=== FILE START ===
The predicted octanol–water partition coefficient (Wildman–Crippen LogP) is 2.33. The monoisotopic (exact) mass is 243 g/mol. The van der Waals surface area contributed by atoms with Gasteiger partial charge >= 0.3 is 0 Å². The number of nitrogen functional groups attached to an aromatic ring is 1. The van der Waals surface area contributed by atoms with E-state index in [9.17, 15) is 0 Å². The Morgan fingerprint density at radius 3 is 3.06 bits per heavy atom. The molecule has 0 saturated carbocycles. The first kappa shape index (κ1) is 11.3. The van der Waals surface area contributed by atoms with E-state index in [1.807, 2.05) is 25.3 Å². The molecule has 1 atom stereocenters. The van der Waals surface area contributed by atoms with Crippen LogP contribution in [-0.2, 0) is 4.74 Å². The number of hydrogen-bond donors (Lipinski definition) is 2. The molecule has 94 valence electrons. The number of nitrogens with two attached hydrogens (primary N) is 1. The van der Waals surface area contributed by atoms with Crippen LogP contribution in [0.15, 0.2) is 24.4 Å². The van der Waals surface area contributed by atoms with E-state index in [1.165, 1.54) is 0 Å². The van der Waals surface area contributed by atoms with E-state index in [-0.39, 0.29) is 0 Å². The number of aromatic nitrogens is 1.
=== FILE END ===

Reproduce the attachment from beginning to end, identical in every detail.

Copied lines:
The predicted octanol–water partition coefficient (Wildman–Crippen LogP) is 2.33. The monoisotopic (exact) mass is 243 g/mol. The van der Waals surface area contributed by atoms with Gasteiger partial charge >= 0.3 is 0 Å². The number of nitrogen functional groups attached to an aromatic ring is 1. The van der Waals surface area contributed by atoms with E-state index in [9.17, 15) is 0 Å². The Morgan fingerprint density at radius 3 is 3.06 bits per heavy atom. The molecule has 0 saturated carbocycles. The first kappa shape index (κ1) is 11.3. The van der Waals surface area contributed by atoms with E-state index in [1.807, 2.05) is 25.3 Å². The molecule has 1 atom stereocenters. The van der Waals surface area contributed by atoms with Crippen LogP contribution in [-0.2, 0) is 4.74 Å². The number of hydrogen-bond donors (Lipinski definition) is 2. The molecule has 94 valence electrons. The number of nitrogens with two attached hydrogens (primary N) is 1. The van der Waals surface area contributed by atoms with Crippen LogP contribution in [0.15, 0.2) is 24.4 Å². The van der Waals surface area contributed by atoms with E-state index in [1.165, 1.54) is 0 Å². The van der Waals surface area contributed by atoms with E-state index in [-0.39, 0.29) is 0 Å². The number of aromatic nitrogens is 1.